Eric A. Hall <ehall(_at_)ehsco(_dot_)com> writes:
I also note that the digest media-type is already specified and is the
appropritate interchange format if you actually do have a collection of
well-formed 2822 objects. But if you have an mbox file, you have to
exchange it as an opaque database, and you have to delineate any internal
assumptions through out-of-band negotiations. The mbox media-type is for
use with tagging and identifying the data being exchanged ("here is an
opaque database of unspecified message objects") only.
This is not intended to serve as an authoritative reference to the mbox
database format, but is only intended to provide an identifier for the
database-type when it is transferred. Out-of-band negotiation is necessary
in all cases anyway, and I don't really think it's appropriate for the
IETF to define an application-specific database format anyway.
If there are no defined semantics for the content of an application/mbox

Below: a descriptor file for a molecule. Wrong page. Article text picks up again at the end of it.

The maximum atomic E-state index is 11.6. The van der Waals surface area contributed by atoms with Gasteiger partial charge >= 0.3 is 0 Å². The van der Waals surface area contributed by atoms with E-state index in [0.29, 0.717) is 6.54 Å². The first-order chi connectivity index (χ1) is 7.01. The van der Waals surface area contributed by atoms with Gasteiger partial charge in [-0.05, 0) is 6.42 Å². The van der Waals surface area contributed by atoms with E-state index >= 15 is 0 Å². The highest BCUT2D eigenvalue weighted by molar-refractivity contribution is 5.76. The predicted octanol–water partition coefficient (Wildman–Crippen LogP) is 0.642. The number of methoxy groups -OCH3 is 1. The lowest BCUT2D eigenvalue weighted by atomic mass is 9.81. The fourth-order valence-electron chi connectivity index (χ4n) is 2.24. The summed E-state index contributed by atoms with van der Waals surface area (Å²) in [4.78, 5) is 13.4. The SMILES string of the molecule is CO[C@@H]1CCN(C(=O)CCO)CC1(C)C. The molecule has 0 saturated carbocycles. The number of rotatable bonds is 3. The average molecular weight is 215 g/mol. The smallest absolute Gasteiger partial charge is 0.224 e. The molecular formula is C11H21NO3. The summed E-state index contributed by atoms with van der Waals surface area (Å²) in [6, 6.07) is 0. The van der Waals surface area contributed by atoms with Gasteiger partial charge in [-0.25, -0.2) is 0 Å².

part, how does the type differ from application/octect-stream? In both
cases you have to look to out-of-band info to interpret the data.
Indeed, there appear to be no requirements at all on the content. If
successful uses of this content-type effectively requires private
arrangement, why does it need a standard content-type instead of each
such exchange using a content-type tailored to the circumstance and
taken from the "vnd.", "prs.", or "x." trees. How does use of
application/mbox over application/octet-stream or some other
content-type improve interoperability?
[regarding creating a spec for a mailbox file format]
I'd like to see one, and I'd like to see whatever *NIX consortium is
responsible for such things get together and define one.
At that point, would application/mbox be updated to refer to said spec,
rendering non-compliant some chunk of the previous uses, or would a new
content-type be specified?
Ietf mailing list